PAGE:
Trek Emonda SL6 &

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Trek Emonda SL6 &

Postby Bopomofo » 07 Apr 2015 19:18

As you are all no doubt bored of hearing, I've bought a new bike - an Emonda SL6 - from our friends at Bridgtown Cycles.

I thought I'd try to write a 'living review' of the bike, including initial impressions, living with it, gripes and foibles etc. I'm aware I can't say much comparative stuff as I'm not a journo who rides 10 different bikes a day, but I can tell you what it is like compared to my other bikes. And what it is like to do home spanner-work on.

Main bikes:
Trek Emonda SL6 - roadie, see below
Argon18 E116 - TT bike - 18 months old, lots of turbo/training miles but few races
Dolan Mythos - roadie, owned 7-8 years, 10k+ miles
Dolan Mythos TT - I used to convert the roadie to a TT for the summer & racing, FF forwards seat post (carbon), base-bars, extensions with bar-end shifters, fitted by Mike.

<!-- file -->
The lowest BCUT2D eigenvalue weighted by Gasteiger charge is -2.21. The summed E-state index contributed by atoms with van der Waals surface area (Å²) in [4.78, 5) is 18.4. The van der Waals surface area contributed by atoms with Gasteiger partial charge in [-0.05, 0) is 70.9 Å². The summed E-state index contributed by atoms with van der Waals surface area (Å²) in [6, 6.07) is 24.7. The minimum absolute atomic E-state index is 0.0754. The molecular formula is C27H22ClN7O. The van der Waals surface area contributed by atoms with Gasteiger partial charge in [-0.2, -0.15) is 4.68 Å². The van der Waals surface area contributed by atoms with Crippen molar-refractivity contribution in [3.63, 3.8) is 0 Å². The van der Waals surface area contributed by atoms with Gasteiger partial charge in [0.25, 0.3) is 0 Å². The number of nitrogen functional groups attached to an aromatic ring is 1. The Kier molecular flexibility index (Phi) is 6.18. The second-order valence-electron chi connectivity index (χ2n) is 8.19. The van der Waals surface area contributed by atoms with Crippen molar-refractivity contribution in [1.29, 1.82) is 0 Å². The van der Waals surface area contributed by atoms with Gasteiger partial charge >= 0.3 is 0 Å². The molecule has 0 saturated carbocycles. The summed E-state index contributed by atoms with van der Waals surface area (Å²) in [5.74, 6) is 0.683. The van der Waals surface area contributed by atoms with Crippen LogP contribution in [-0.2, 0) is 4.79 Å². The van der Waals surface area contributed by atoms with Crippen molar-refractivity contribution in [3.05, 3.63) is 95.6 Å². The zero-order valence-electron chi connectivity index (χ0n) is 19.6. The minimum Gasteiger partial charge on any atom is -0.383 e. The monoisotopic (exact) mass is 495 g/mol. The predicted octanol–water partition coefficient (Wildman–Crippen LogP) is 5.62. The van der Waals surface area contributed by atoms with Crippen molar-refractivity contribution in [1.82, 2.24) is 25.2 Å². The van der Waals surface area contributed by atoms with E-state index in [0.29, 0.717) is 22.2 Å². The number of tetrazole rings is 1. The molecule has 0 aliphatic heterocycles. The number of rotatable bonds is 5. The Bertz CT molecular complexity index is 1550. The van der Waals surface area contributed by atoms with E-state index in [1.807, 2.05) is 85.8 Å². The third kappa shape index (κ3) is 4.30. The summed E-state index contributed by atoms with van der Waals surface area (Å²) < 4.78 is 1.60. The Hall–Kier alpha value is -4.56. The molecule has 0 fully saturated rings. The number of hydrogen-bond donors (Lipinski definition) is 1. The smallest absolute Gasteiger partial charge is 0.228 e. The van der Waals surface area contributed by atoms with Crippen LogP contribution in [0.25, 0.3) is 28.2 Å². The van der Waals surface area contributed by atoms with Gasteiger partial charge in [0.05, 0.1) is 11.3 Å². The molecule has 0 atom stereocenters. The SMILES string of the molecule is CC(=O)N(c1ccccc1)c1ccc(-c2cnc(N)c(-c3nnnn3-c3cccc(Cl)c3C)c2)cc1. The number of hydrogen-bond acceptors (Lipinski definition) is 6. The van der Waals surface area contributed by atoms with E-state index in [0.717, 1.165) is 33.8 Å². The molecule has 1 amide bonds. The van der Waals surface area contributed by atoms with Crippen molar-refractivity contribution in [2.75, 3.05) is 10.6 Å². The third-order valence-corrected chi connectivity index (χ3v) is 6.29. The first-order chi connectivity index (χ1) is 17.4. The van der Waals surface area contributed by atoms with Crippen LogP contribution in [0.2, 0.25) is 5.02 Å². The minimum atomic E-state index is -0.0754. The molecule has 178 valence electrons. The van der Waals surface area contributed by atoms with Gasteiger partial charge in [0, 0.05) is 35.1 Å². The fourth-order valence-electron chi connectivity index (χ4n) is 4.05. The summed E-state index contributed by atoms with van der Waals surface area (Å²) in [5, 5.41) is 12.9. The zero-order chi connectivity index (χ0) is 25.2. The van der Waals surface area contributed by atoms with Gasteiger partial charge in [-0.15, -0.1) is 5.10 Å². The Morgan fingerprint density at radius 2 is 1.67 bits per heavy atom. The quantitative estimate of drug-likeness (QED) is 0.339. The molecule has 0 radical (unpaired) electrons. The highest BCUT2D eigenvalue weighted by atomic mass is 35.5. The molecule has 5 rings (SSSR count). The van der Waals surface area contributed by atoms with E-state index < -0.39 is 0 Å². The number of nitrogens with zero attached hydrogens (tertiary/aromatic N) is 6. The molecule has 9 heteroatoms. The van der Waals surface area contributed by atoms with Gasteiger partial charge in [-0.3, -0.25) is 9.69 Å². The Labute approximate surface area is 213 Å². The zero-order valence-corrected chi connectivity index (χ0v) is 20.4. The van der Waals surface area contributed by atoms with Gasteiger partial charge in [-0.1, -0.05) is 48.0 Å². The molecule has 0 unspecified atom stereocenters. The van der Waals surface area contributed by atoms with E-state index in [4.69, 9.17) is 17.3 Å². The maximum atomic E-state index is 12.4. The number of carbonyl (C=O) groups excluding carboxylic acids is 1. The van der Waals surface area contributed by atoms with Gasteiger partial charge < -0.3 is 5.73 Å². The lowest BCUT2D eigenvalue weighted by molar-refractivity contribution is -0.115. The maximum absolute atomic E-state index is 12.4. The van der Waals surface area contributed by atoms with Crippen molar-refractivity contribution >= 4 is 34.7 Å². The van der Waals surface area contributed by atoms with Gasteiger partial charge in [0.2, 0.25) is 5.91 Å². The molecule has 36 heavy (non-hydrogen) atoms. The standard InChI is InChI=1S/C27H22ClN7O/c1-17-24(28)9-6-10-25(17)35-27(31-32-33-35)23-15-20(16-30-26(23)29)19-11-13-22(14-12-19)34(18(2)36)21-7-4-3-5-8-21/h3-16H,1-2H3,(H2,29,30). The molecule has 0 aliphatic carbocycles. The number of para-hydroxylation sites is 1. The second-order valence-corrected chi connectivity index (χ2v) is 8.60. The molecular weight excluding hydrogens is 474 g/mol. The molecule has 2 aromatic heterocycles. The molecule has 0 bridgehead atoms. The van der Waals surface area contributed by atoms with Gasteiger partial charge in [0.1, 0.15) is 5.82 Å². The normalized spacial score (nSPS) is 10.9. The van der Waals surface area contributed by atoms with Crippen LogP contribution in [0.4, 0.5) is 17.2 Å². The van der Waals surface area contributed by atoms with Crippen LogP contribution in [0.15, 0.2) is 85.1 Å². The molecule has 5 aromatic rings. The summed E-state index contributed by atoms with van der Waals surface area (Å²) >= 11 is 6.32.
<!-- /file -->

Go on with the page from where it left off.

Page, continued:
Shed fillers:
Halfords 'Carrera Valour' roadie - alloy frame, Sora/Tiagra/Tektro/FSA kit, Shimano cheapy wheels... has done 1000s of miles, took me round my first OD bike split in 1:06 :shock: , has now been nicked by my son.
GT XC4 mtb - front suspension, two wheels, some gears, goes along if you operate the cranks. 'Shared' with my son.

Anyway... what's the new one all about?

Trek Emonda SL6

Frame: Carbon frame, fork, seat-post
Chainset: Ultegra 6800 11-speed, not sure brand of chain - if it is Shimano I'll change it or put a split link in.
Brakes: Ultegra 6800
Wheels: Bontrager Race tbc
Tyres: Bontrager tbc

Fitting - at Bridgtown Cycles